As I reported last week, the Campaign Legal Center, a nonprofit government accountability watchdog, filed a complaint with the Office of Congressional Ethics asking for an investigation into how Rep. Devin Nunes is paying for his lawsuits against media companies and critics.

The complaint says Nunes appears to be in “blatant violation of House rules,” because he would have trouble paying for all these lawsuits solely from his congressional salary of $174,000 per year. The group argues he’d only be able to pay if he received legal services for free, at a discounted rate, or based on a contingency fee, meaning the lawyer would get compensated from Nunes’ winnings if he prevails in his lawsuits.

In all of those cases, the complaint says, Nunes must disclose the legal help he is receiving by filing a legal expense fund, otherwise it would represent an illegal gift given to Nunes under congressional ethics rules. Nunes has not filed a legal expense fund with the Office of Congressional Ethics.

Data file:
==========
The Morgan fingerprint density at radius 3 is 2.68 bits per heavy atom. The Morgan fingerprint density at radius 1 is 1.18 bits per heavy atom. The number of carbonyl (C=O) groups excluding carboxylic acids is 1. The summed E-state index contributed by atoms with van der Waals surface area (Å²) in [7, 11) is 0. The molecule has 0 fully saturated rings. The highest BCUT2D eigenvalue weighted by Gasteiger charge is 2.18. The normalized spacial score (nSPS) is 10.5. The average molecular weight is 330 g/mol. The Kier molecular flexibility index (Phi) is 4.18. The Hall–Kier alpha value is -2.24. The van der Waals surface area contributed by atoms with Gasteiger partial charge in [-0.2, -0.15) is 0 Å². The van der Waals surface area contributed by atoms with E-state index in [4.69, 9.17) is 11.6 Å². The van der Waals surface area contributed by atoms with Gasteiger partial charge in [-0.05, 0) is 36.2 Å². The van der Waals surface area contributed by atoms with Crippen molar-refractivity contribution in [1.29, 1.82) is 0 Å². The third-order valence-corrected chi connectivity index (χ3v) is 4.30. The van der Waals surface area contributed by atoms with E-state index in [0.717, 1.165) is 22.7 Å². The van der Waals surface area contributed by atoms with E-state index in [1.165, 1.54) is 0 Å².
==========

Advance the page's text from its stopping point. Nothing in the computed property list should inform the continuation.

The changing judiciary

Trump will get the chance to appoint another judge in a key position: Judge Thomas B. Griffith of the U.S. Court of Appeals for the District of Columbia Circuit is retiring. This will be Trump’s third nominee to the DC appellate court, which has already heard numerous cases against the president.

Republican senators aren’t content to wait for these vacancies to open up, they want to create more judgeships for Trump to fill before the next election. “Senate Judiciary Committee Chairman Lindsey Graham told National Journal he’s preparing legislation creating new judgeships in jurisdictions where courts have warned about untenable backlogs of cases.”

  • Former Sen. Russ Feingold says Democrats need to start talking about term limits for Supreme Court justices and the possibility of adding more justices.